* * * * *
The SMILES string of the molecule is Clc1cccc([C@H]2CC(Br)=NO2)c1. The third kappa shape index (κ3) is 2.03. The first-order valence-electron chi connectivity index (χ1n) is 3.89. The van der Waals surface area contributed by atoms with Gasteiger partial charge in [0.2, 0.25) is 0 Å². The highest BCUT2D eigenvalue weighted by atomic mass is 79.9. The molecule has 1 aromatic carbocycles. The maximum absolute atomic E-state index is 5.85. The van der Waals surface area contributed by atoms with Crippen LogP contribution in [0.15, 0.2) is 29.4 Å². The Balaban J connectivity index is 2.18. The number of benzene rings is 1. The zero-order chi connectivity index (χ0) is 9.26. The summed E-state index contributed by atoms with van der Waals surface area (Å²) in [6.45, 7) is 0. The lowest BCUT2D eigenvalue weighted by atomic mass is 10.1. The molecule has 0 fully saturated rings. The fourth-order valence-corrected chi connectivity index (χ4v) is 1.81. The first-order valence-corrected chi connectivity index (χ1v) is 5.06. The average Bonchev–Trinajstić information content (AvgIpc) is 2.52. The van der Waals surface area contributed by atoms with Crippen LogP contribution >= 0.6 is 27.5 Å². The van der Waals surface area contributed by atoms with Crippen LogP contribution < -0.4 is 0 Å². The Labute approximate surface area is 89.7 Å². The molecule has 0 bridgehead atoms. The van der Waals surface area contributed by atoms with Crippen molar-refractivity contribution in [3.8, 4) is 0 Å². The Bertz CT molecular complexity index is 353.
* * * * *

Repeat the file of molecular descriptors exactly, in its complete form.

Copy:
The SMILES string of the molecule is Clc1cccc([C@H]2CC(Br)=NO2)c1. The third kappa shape index (κ3) is 2.03. The first-order valence-electron chi connectivity index (χ1n) is 3.89. The van der Waals surface area contributed by atoms with Gasteiger partial charge in [0.2, 0.25) is 0 Å². The highest BCUT2D eigenvalue weighted by atomic mass is 79.9. The molecule has 1 aromatic carbocycles. The maximum absolute atomic E-state index is 5.85. The van der Waals surface area contributed by atoms with Crippen LogP contribution in [0.15, 0.2) is 29.4 Å². The Balaban J connectivity index is 2.18. The number of benzene rings is 1. The zero-order chi connectivity index (χ0) is 9.26. The summed E-state index contributed by atoms with van der Waals surface area (Å²) in [6.45, 7) is 0. The lowest BCUT2D eigenvalue weighted by atomic mass is 10.1. The molecule has 0 fully saturated rings. The fourth-order valence-corrected chi connectivity index (χ4v) is 1.81. The first-order valence-corrected chi connectivity index (χ1v) is 5.06. The average Bonchev–Trinajstić information content (AvgIpc) is 2.52. The van der Waals surface area contributed by atoms with Crippen LogP contribution >= 0.6 is 27.5 Å². The van der Waals surface area contributed by atoms with Crippen LogP contribution < -0.4 is 0 Å². The Labute approximate surface area is 89.7 Å². The molecule has 0 bridgehead atoms. The van der Waals surface area contributed by atoms with Crippen molar-refractivity contribution in [3.8, 4) is 0 Å². The Bertz CT molecular complexity index is 353.